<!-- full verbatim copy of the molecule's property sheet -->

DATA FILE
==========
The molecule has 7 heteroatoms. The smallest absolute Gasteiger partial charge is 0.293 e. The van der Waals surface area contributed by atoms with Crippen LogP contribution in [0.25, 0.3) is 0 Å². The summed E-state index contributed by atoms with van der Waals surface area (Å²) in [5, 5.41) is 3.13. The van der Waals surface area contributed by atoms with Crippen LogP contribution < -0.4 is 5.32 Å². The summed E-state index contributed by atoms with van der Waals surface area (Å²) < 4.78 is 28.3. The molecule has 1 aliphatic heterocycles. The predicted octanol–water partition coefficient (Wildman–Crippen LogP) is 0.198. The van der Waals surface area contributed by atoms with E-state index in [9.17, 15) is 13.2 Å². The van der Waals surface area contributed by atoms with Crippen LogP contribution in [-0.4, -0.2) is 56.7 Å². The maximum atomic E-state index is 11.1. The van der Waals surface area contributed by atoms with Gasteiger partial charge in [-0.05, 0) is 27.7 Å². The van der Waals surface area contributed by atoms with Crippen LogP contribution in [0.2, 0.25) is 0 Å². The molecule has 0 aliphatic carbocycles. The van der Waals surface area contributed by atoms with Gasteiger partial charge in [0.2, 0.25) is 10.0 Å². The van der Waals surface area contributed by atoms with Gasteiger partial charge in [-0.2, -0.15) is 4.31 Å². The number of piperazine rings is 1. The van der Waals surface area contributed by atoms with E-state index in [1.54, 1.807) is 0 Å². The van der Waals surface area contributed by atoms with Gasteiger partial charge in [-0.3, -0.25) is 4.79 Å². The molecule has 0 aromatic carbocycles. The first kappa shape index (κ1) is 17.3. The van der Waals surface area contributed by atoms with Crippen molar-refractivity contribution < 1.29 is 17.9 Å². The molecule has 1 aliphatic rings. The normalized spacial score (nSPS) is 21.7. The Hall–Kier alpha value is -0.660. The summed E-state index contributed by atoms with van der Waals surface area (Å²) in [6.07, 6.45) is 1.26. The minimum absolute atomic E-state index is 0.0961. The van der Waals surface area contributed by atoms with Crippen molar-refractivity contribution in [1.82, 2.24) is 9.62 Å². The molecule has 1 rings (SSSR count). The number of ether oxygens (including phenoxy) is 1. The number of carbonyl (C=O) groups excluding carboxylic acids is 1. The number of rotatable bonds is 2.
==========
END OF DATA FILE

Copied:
The molecule has 7 heteroatoms. The smallest absolute Gasteiger partial charge is 0.293 e. The van der Waals surface area contributed by atoms with Crippen LogP contribution in [0.25, 0.3) is 0 Å². The summed E-state index contributed by atoms with van der Waals surface area (Å²) in [5, 5.41) is 3.13. The van der Waals surface area contributed by atoms with Crippen LogP contribution < -0.4 is 5.32 Å². The summed E-state index contributed by atoms with van der Waals surface area (Å²) < 4.78 is 28.3. The molecule has 1 aliphatic heterocycles. The predicted octanol–water partition coefficient (Wildman–Crippen LogP) is 0.198. The van der Waals surface area contributed by atoms with E-state index in [9.17, 15) is 13.2 Å². The van der Waals surface area contributed by atoms with Crippen LogP contribution in [-0.4, -0.2) is 56.7 Å². The maximum atomic E-state index is 11.1. The van der Waals surface area contributed by atoms with Gasteiger partial charge in [-0.05, 0) is 27.7 Å². The van der Waals surface area contributed by atoms with Crippen LogP contribution in [0.2, 0.25) is 0 Å². The molecule has 0 aliphatic carbocycles. The van der Waals surface area contributed by atoms with Gasteiger partial charge in [0.2, 0.25) is 10.0 Å². The van der Waals surface area contributed by atoms with Gasteiger partial charge in [-0.2, -0.15) is 4.31 Å². The number of piperazine rings is 1. The van der Waals surface area contributed by atoms with E-state index in [1.54, 1.807) is 0 Å². The van der Waals surface area contributed by atoms with Gasteiger partial charge in [-0.3, -0.25) is 4.79 Å². The molecule has 0 aromatic carbocycles. The first kappa shape index (κ1) is 17.3. The van der Waals surface area contributed by atoms with Crippen molar-refractivity contribution < 1.29 is 17.9 Å². The molecule has 1 aliphatic rings. The normalized spacial score (nSPS) is 21.7. The Hall–Kier alpha value is -0.660. The summed E-state index contributed by atoms with van der Waals surface area (Å²) in [6.07, 6.45) is 1.26. The minimum absolute atomic E-state index is 0.0961. The van der Waals surface area contributed by atoms with Crippen molar-refractivity contribution in [1.82, 2.24) is 9.62 Å². The molecule has 1 rings (SSSR count). The number of ether oxygens (including phenoxy) is 1. The number of carbonyl (C=O) groups excluding carboxylic acids is 1. The number of rotatable bonds is 2.